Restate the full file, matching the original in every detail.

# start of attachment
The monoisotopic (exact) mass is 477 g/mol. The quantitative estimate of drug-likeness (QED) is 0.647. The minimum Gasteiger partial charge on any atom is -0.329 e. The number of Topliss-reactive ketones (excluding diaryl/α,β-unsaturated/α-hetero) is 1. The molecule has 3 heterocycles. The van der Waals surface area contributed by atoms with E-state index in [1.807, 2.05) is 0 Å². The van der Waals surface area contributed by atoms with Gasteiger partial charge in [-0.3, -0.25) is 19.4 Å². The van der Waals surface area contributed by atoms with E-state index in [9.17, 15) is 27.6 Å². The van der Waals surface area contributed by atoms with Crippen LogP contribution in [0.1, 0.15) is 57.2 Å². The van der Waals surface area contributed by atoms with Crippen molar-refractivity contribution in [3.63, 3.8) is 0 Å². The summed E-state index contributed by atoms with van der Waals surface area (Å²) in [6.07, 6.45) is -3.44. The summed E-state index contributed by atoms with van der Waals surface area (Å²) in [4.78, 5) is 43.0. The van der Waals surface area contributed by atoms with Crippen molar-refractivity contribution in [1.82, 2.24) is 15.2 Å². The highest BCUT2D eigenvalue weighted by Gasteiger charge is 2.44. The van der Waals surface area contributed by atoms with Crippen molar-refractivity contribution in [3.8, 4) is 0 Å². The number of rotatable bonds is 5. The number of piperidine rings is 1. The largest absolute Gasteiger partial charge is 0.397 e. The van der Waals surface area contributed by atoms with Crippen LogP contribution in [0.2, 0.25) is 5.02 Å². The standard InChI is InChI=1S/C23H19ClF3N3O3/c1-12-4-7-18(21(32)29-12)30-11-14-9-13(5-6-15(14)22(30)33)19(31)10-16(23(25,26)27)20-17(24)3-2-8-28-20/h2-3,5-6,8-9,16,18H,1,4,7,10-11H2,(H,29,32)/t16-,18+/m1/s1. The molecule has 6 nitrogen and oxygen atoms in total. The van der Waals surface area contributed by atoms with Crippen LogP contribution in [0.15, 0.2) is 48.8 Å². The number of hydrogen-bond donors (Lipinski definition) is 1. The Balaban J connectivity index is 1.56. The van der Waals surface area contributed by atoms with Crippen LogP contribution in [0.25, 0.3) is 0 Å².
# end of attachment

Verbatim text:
The monoisotopic (exact) mass is 477 g/mol. The quantitative estimate of drug-likeness (QED) is 0.647. The minimum Gasteiger partial charge on any atom is -0.329 e. The number of Topliss-reactive ketones (excluding diaryl/α,β-unsaturated/α-hetero) is 1. The molecule has 3 heterocycles. The van der Waals surface area contributed by atoms with E-state index in [1.807, 2.05) is 0 Å². The van der Waals surface area contributed by atoms with Gasteiger partial charge in [-0.3, -0.25) is 19.4 Å². The van der Waals surface area contributed by atoms with E-state index in [9.17, 15) is 27.6 Å². The van der Waals surface area contributed by atoms with Crippen LogP contribution in [0.1, 0.15) is 57.2 Å². The van der Waals surface area contributed by atoms with Crippen molar-refractivity contribution in [3.63, 3.8) is 0 Å². The summed E-state index contributed by atoms with van der Waals surface area (Å²) in [6.07, 6.45) is -3.44. The summed E-state index contributed by atoms with van der Waals surface area (Å²) in [4.78, 5) is 43.0. The van der Waals surface area contributed by atoms with Crippen molar-refractivity contribution in [1.82, 2.24) is 15.2 Å². The highest BCUT2D eigenvalue weighted by Gasteiger charge is 2.44. The van der Waals surface area contributed by atoms with Crippen molar-refractivity contribution in [3.8, 4) is 0 Å². The number of rotatable bonds is 5. The number of piperidine rings is 1. The largest absolute Gasteiger partial charge is 0.397 e. The van der Waals surface area contributed by atoms with Crippen LogP contribution in [0.2, 0.25) is 5.02 Å². The standard InChI is InChI=1S/C23H19ClF3N3O3/c1-12-4-7-18(21(32)29-12)30-11-14-9-13(5-6-15(14)22(30)33)19(31)10-16(23(25,26)27)20-17(24)3-2-8-28-20/h2-3,5-6,8-9,16,18H,1,4,7,10-11H2,(H,29,32)/t16-,18+/m1/s1. The molecule has 6 nitrogen and oxygen atoms in total. The van der Waals surface area contributed by atoms with Crippen LogP contribution in [0.15, 0.2) is 48.8 Å². The number of hydrogen-bond donors (Lipinski definition) is 1. The Balaban J connectivity index is 1.56. The van der Waals surface area contributed by atoms with Crippen LogP contribution in [0.25, 0.3) is 0 Å².